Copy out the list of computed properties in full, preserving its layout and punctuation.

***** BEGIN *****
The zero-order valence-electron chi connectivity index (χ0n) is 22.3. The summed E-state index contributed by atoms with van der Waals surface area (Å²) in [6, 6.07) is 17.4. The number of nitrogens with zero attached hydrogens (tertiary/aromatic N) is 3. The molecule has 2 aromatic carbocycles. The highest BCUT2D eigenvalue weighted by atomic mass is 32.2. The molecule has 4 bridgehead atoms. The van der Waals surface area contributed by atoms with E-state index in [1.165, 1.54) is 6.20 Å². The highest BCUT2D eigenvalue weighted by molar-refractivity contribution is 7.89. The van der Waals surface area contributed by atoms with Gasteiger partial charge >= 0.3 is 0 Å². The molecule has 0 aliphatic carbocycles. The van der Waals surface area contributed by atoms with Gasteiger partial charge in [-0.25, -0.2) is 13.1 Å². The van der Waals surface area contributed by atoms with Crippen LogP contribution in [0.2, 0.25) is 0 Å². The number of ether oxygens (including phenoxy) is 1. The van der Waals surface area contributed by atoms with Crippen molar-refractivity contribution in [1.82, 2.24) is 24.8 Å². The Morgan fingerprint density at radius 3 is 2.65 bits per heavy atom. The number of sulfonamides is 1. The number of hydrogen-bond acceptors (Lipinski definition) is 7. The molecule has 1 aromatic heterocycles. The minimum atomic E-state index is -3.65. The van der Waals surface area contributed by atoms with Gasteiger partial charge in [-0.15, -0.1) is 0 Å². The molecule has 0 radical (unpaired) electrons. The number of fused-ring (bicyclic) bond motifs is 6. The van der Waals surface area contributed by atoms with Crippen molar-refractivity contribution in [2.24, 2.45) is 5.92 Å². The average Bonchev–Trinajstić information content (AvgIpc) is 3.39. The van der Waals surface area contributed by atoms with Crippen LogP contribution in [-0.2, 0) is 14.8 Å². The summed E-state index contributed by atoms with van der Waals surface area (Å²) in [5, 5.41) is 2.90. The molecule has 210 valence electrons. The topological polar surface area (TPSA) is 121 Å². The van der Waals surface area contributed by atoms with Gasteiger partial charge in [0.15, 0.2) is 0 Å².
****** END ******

The zero-order valence-electron chi connectivity index (χ0n) is 22.3. The summed E-state index contributed by atoms with van der Waals surface area (Å²) in [6, 6.07) is 17.4. The number of nitrogens with zero attached hydrogens (tertiary/aromatic N) is 3. The molecule has 2 aromatic carbocycles. The highest BCUT2D eigenvalue weighted by atomic mass is 32.2. The molecule has 4 bridgehead atoms. The van der Waals surface area contributed by atoms with E-state index in [1.165, 1.54) is 6.20 Å². The highest BCUT2D eigenvalue weighted by molar-refractivity contribution is 7.89. The van der Waals surface area contributed by atoms with Gasteiger partial charge >= 0.3 is 0 Å². The molecule has 0 aliphatic carbocycles. The van der Waals surface area contributed by atoms with Gasteiger partial charge in [-0.25, -0.2) is 13.1 Å². The van der Waals surface area contributed by atoms with Crippen LogP contribution in [0.2, 0.25) is 0 Å². The number of ether oxygens (including phenoxy) is 1. The van der Waals surface area contributed by atoms with Crippen molar-refractivity contribution in [1.82, 2.24) is 24.8 Å². The Morgan fingerprint density at radius 3 is 2.65 bits per heavy atom. The number of sulfonamides is 1. The number of hydrogen-bond acceptors (Lipinski definition) is 7. The molecule has 1 aromatic heterocycles. The minimum atomic E-state index is -3.65. The van der Waals surface area contributed by atoms with Gasteiger partial charge in [-0.15, -0.1) is 0 Å². The molecule has 0 radical (unpaired) electrons. The number of fused-ring (bicyclic) bond motifs is 6. The van der Waals surface area contributed by atoms with Crippen molar-refractivity contribution in [2.24, 2.45) is 5.92 Å². The average Bonchev–Trinajstić information content (AvgIpc) is 3.39. The van der Waals surface area contributed by atoms with Crippen LogP contribution in [-0.2, 0) is 14.8 Å². The summed E-state index contributed by atoms with van der Waals surface area (Å²) in [5, 5.41) is 2.90. The molecule has 210 valence electrons. The topological polar surface area (TPSA) is 121 Å². The van der Waals surface area contributed by atoms with Gasteiger partial charge in [0.15, 0.2) is 0 Å².